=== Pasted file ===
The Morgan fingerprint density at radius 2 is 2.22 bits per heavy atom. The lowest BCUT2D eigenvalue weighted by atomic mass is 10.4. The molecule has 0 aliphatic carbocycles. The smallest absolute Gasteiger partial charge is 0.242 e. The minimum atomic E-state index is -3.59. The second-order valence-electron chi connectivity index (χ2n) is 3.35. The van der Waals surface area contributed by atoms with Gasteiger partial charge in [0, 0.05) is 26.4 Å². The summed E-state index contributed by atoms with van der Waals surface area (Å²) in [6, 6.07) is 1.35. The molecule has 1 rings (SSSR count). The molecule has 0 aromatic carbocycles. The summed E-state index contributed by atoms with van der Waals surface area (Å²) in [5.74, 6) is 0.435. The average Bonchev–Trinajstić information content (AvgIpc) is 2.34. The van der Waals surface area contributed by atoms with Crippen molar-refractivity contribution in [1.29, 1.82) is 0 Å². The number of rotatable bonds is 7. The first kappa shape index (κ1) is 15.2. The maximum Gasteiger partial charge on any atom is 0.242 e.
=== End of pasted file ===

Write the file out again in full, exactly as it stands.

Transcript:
The Morgan fingerprint density at radius 2 is 2.22 bits per heavy atom. The lowest BCUT2D eigenvalue weighted by atomic mass is 10.4. The molecule has 0 aliphatic carbocycles. The smallest absolute Gasteiger partial charge is 0.242 e. The minimum atomic E-state index is -3.59. The second-order valence-electron chi connectivity index (χ2n) is 3.35. The van der Waals surface area contributed by atoms with Gasteiger partial charge in [0, 0.05) is 26.4 Å². The summed E-state index contributed by atoms with van der Waals surface area (Å²) in [6, 6.07) is 1.35. The molecule has 1 rings (SSSR count). The molecule has 0 aromatic carbocycles. The summed E-state index contributed by atoms with van der Waals surface area (Å²) in [5.74, 6) is 0.435. The average Bonchev–Trinajstić information content (AvgIpc) is 2.34. The van der Waals surface area contributed by atoms with Crippen molar-refractivity contribution in [1.29, 1.82) is 0 Å². The number of rotatable bonds is 7. The first kappa shape index (κ1) is 15.2. The maximum Gasteiger partial charge on any atom is 0.242 e.